Ok – I’m back from vacation and it’s time to review the current Hawking Hedge position (Jan 2nd Post – https://itawealth.com/2015/01/02/hawking-portfolio-hedge-january-2015/). This position has a maximum profit of $10,000 with SPX closing below 2035 at expiry next Friday.
Since placing this trade on Jan 2nd the US equity markets have been quite volatile but prices are now essentially at the same place they were 3 weeks ago:
The dilemma is now to decide what to do with 5 days left to expiration and time decay (theta) really coming into play. At the present time this position could be closed out with ~$3,000 profit:
As mentioned above, the maximum profit on this position is $10,000 (i.e. $7,000 more than the present value) with SPX below 2035 at expiration. A week ago, with SPX at ~ 1993 the position could have been closed out for a ~$6,000 profit. To the downside, the profit is ~zero with SPX between 2055 and 2085 and a potential maximum loss of ~$5,000 with SPX above 2090.
Looking at the above figure we can see that the position Theta (time decay), with SPX at it’s current price of 2051.82, is working for us at 91.81 (i.e. $91.81/day) and this decay will accelerate as expiration approaches. However, should SPX increase in value, we go through an inflection point at ~2060-2065 where the time decay begins to work against us and we move towards the zero (yellow) line.
So, do we get greedy and hold the position, hoping that price decreases to give us a $10,000 profit or do we take the current $3,000 “paper” profit by closing the position out?
What I will do in a position like this is watch the Theta value of the trade. Provided Theta is positive I will continue to hold the position, but if Theta goes negative I will close the position out. [An alternative might be to compromise and roll the vertical put spread up a few strikes – this would widen the profit range at the expense of reducing maximum profit]. This may give back a little profit if price rises but should still provide a small profit. This really isn’t too bad, since it means that SPX would probably be trading at least where it was when the hedge was placed – and our portfolio assets have performed better than the SPX. The (hedged) portfolio position is currently as shown below (the yellow line shows profit/loss at expiration):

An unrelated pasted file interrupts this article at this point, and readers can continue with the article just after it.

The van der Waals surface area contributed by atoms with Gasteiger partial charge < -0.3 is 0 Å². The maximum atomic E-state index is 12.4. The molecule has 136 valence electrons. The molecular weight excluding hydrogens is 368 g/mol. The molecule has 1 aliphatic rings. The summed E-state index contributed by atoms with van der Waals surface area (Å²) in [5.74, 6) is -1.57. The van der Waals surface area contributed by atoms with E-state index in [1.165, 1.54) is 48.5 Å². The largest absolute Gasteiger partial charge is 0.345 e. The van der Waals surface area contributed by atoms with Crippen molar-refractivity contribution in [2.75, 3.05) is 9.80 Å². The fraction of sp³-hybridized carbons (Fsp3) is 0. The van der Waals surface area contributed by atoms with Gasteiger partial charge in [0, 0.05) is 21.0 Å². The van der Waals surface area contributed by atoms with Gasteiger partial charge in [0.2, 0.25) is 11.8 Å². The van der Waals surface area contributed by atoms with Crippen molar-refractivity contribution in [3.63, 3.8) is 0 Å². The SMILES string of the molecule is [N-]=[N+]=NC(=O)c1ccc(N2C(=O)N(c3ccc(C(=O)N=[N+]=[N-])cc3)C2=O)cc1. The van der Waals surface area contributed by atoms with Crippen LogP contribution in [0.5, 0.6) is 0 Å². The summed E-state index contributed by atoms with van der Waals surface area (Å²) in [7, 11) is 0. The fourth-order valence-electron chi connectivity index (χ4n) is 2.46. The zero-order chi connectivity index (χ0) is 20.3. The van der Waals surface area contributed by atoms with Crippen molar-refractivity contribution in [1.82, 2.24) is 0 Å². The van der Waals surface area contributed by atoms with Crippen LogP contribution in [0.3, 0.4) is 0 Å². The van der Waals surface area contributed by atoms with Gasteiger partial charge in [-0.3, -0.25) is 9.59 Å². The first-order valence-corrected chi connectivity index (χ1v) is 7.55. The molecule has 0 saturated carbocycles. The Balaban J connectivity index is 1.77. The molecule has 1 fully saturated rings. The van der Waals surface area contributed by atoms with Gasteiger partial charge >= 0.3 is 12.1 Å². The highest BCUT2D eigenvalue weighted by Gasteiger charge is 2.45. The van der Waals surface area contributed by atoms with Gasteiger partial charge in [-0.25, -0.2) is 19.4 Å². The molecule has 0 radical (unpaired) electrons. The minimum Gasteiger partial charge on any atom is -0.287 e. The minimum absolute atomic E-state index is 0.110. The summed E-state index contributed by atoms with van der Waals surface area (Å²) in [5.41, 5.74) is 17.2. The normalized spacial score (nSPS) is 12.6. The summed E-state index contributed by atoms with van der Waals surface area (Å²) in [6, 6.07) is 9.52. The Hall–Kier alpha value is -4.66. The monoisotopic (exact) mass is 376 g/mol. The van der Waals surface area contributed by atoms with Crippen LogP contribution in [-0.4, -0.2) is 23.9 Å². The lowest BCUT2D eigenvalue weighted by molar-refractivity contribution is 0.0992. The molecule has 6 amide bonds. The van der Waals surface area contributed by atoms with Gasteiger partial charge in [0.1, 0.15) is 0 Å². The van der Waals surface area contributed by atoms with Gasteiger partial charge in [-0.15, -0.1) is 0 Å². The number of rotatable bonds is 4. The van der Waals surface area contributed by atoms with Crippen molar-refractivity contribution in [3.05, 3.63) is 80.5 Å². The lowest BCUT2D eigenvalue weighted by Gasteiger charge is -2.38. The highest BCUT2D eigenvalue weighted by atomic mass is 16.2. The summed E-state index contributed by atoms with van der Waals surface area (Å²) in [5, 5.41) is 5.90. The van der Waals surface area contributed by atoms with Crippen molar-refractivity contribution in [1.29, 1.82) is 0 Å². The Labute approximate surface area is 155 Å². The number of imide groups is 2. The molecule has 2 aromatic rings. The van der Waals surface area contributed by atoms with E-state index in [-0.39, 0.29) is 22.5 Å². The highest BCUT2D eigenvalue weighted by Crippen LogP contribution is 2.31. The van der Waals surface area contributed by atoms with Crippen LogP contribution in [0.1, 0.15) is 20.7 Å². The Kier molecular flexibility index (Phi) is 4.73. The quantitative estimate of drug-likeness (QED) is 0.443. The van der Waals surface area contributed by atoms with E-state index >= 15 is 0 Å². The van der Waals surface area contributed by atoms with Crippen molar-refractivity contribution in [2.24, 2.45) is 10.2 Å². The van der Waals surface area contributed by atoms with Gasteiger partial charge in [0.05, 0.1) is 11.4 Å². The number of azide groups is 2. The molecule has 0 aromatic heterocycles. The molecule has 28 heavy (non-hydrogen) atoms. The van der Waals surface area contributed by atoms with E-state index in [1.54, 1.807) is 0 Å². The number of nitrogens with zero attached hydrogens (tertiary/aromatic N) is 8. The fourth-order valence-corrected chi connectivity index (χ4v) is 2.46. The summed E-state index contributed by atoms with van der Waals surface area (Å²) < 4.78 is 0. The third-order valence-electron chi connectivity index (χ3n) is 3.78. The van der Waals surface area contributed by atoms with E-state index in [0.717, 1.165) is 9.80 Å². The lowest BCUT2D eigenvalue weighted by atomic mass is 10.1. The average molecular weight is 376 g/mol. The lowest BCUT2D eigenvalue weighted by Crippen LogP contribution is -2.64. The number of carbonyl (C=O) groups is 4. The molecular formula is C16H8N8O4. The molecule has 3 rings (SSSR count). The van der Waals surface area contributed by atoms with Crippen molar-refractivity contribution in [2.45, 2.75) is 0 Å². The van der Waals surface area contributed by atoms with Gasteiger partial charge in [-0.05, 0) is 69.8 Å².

Update at close 01/26/2015
Note position (negative Delta) has lost $1,250 due to today’s increase in price of SPX. However Theta (time decay) has increased to $127.23/day so the position will be held as described above. The value of the assets held in the portfolio has increased to compensate for the loss in value of the hedge.
Update at close 01/27/2015
With today’s drop in the value of the SPX our hedge gained $3,600 due to the negative Delta (directional movement) and Positive Theta (Time decay). As pointed out in the original Post Theta expands rapidly in the last week of expiration and is now at $304.79/day.
The portfolio value and profit/loss of current assets (including the hedge) is as shown below:
If only this was Friday this would be perfect since we are at the optimal position. However, with 3 days left and a very volatile market the chances of closing here aren’t great – we’ll have to wait to see where we go from here. However, with a positive Theta we stick to the plan and hold the position for another day.
Update at Close 01/28/2015
A slightly different look at the hedge position at today’s Close. The market was down significantly today (following the Fed announcement) and the position is now showing a profit (if closed) of ~$9,000. At this point I am tempted to close the position out and avoid the possibility of losing the current “paper” profits.
Theta (time decay) still remains high at $694/day, but there is only an additional ~$1,000 to squeeze out of this position with ~$9,000 to give back on a strong bounce. It is often better to take 80% profits and to re-position than to hold out for the last 20%. I will be watching carefully from here and am prepared to close the position out and look for a new hedge for the next few weeks if it looks like there may be a significant bounce.